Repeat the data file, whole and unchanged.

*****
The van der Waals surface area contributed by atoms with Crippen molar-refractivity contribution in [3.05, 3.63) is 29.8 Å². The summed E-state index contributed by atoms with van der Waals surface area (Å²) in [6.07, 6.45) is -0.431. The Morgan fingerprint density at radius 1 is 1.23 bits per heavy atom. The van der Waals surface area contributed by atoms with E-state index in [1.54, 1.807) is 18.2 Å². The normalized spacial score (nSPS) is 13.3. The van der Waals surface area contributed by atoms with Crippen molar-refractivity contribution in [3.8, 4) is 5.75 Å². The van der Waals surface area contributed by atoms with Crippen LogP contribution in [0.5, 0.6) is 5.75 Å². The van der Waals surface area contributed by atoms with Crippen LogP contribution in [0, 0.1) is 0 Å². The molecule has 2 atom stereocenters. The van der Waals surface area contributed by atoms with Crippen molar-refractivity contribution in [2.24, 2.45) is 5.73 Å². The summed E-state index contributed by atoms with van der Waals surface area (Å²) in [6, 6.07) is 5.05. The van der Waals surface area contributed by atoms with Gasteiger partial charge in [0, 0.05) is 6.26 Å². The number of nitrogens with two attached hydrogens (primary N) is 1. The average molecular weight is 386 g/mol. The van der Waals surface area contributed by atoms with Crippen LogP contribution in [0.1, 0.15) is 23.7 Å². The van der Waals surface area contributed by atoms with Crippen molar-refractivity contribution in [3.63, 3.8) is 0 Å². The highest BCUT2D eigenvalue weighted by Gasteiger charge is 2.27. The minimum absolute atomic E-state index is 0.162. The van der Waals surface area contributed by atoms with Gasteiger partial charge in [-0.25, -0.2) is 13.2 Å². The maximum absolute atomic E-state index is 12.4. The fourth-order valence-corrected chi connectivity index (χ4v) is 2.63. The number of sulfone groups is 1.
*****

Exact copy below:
The van der Waals surface area contributed by atoms with Crippen molar-refractivity contribution in [3.05, 3.63) is 29.8 Å². The summed E-state index contributed by atoms with van der Waals surface area (Å²) in [6.07, 6.45) is -0.431. The Morgan fingerprint density at radius 1 is 1.23 bits per heavy atom. The van der Waals surface area contributed by atoms with E-state index in [1.54, 1.807) is 18.2 Å². The normalized spacial score (nSPS) is 13.3. The van der Waals surface area contributed by atoms with Crippen molar-refractivity contribution in [3.8, 4) is 5.75 Å². The van der Waals surface area contributed by atoms with Crippen LogP contribution in [0.5, 0.6) is 5.75 Å². The van der Waals surface area contributed by atoms with Crippen LogP contribution in [0, 0.1) is 0 Å². The molecule has 2 atom stereocenters. The van der Waals surface area contributed by atoms with Crippen molar-refractivity contribution in [2.24, 2.45) is 5.73 Å². The summed E-state index contributed by atoms with van der Waals surface area (Å²) in [6, 6.07) is 5.05. The van der Waals surface area contributed by atoms with Gasteiger partial charge in [0, 0.05) is 6.26 Å². The number of nitrogens with two attached hydrogens (primary N) is 1. The average molecular weight is 386 g/mol. The van der Waals surface area contributed by atoms with Crippen LogP contribution in [0.1, 0.15) is 23.7 Å². The van der Waals surface area contributed by atoms with Crippen molar-refractivity contribution in [3.63, 3.8) is 0 Å². The highest BCUT2D eigenvalue weighted by Gasteiger charge is 2.27. The minimum absolute atomic E-state index is 0.162. The van der Waals surface area contributed by atoms with Gasteiger partial charge in [-0.25, -0.2) is 13.2 Å². The maximum absolute atomic E-state index is 12.4. The fourth-order valence-corrected chi connectivity index (χ4v) is 2.63. The number of sulfone groups is 1.